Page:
The rate at which infants are dying has begun to creep upward in several Southern states. This is an entirely predictable—and deadly—outcome of a systematic squeezing of federal and state health programs under conservative rule.
The report in The New York Times Sunday that outlined some of the effects of cuts in federal and state health programs on infant care, particularly in Mississippi under Republican Gov. Haley Barbour, a former chairman of the Republican National Committee, certainly was no surprise to Julie Winokur, an independent filmmaker. She has spent the past few months investigating health care problems in Tennessee, where Democratic governor and former health care executive Phil Bredesen took a page from the conservative playbook and slashed a Medicaid program that had been hailed as one of the most inclusive in the country.
Bredesen, who took office in 2002, cut 170,000 people from the Medicaid rolls. Wonokur got to meet some of the casualties — people who were on dialysis who were cut off from their treatments, or patients under psychiatric care who no longer could receive their medications. “These policies were extremely damaging,” she said.
Winokur’s film on the results, “Collateral Damage ,” was shown on Capitol Hill Monday to an audience of congressional staff members, as part of a larger campaign of at least 200 film showings during this week, which has been designated “Cover The Uninsured Week.”
“There is absolutely no question,” Winokur says, that the tragedies caused by Bredersen’s actions in Tennessee, Barbour in Mississippi or by governors and legislators where health care is deteriorating, especially among the poor and among people of color, are caused by the inherent flaws of a conservative ideology that turns its back on public investment and forces people to fend for themselves against a rapacious insurance industry.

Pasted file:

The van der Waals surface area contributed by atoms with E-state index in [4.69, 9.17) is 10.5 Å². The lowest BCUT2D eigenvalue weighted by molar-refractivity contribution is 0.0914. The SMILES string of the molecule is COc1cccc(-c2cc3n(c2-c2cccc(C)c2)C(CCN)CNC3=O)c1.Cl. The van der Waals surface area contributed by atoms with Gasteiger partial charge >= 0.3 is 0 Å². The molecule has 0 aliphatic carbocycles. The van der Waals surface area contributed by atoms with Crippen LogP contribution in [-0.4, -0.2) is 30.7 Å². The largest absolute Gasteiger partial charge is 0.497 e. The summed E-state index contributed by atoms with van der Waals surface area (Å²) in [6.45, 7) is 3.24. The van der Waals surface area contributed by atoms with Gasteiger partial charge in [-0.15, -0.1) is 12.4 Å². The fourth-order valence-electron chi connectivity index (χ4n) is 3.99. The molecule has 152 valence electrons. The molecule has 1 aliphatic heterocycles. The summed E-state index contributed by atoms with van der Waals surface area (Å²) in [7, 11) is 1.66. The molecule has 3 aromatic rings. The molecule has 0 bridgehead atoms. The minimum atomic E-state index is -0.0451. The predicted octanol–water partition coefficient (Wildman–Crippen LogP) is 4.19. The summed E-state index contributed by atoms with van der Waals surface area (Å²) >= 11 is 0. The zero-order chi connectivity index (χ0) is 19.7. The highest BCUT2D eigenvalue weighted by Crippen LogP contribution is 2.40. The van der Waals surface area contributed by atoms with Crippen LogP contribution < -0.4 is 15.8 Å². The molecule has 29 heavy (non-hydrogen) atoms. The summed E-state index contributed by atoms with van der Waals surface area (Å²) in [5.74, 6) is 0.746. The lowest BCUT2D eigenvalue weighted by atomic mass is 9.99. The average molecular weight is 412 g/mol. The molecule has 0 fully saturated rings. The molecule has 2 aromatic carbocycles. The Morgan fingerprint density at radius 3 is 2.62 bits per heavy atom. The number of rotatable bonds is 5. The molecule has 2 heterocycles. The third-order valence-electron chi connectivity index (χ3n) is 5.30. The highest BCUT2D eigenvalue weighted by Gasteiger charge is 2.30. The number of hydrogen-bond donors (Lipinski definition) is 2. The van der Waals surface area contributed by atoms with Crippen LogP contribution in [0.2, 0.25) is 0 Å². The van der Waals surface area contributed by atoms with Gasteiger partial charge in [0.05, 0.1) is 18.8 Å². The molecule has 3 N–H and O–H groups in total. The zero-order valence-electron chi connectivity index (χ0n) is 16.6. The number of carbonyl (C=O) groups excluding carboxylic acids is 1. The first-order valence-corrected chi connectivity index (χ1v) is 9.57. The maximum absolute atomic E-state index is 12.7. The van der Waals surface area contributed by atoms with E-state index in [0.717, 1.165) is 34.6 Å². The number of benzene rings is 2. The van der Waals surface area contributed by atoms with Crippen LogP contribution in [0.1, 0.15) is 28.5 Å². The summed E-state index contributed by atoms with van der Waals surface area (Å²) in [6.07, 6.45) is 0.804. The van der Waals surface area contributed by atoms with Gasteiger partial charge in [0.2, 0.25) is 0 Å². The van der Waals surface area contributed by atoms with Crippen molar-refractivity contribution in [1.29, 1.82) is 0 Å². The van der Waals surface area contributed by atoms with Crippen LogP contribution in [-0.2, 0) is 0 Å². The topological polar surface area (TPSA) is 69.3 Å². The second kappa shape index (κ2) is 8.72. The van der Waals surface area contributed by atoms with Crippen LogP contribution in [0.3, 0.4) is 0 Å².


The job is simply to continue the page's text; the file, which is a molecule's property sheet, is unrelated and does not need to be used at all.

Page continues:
In Mississippi, Barbour, like Bredesen, rode into office with a promise to cut Medicaid, and he delivered on that promise: about 54,000 fewer non-elderly people are enrolled in the Medicaid and children’s health insurance program under Barbour’s policies, which force those who remain eligible for Medicaid to jump through more bureaucratic obstacles to get it. “The philosophy was to reduce the rolls and our activities were contrary to that policy,” Maria Morris, who resigned last year as head of an office—which was sharply cut under Barbour—that informed the public about eligibility, was quoted in The Times as saying.
While the infant mortality rates are terrible, the racial disparities in infant mortality rates are criminal. Nationwide, the infant mortality rate among black people, 13.6 per 1,000 live births, was almost two-and-a-half times the rate among white people, 5.7 per 1,000, when it was last measured in 2003. In Mississippi, the rate is 6.6 percent among white people, among black people it is 17, about three times higher. Such sharp racial disparities do not only show up in areas where conservatives dominate government, but neither can conservatives show where their policies have dramatically narrowed the racial gap. In fact, the evidence suggests the opposite.
Other organizations have drawn a parallel between states that have invested in infant health programs and the chances that infants born in those states will see their first birthday. The Every Child Matters Education Fund earlier this year released a report that concluded that “kids do better in states that use tax revenues to invest in child and family programs,” while the opposite is true in states “that cut taxes and starve family and child programs.” States, in other words, like Mississippi, which boasts of being among the bottom five states in tax burden — and dead last in the Every Child Matter’s index of child well-being. Tennessee ranks near the bottom as well.
Should the life of a child depend on where they are born and the politics of their state? For the conservatives who do not hesitate to brandish their pro-life rhetoric to harass mothers making agonizing choices during pregnancy, the answer is this: If the preservation of life involves spending federal dollars to save the lives of poor children outside of the womb, they will gladly let their pro-life platform collapse in a heap of hypocrisy.
Some states are taking the initiative to chart a better course, but they need federal help, and so far the Bush administration is continuing to go backwards in supporting state health care efforts. To turn that around, “there’s got to be a movement of people who are willing to be health care voters,” Winokur said, and move Congress and the 2008 presidential candidates to be more responsive.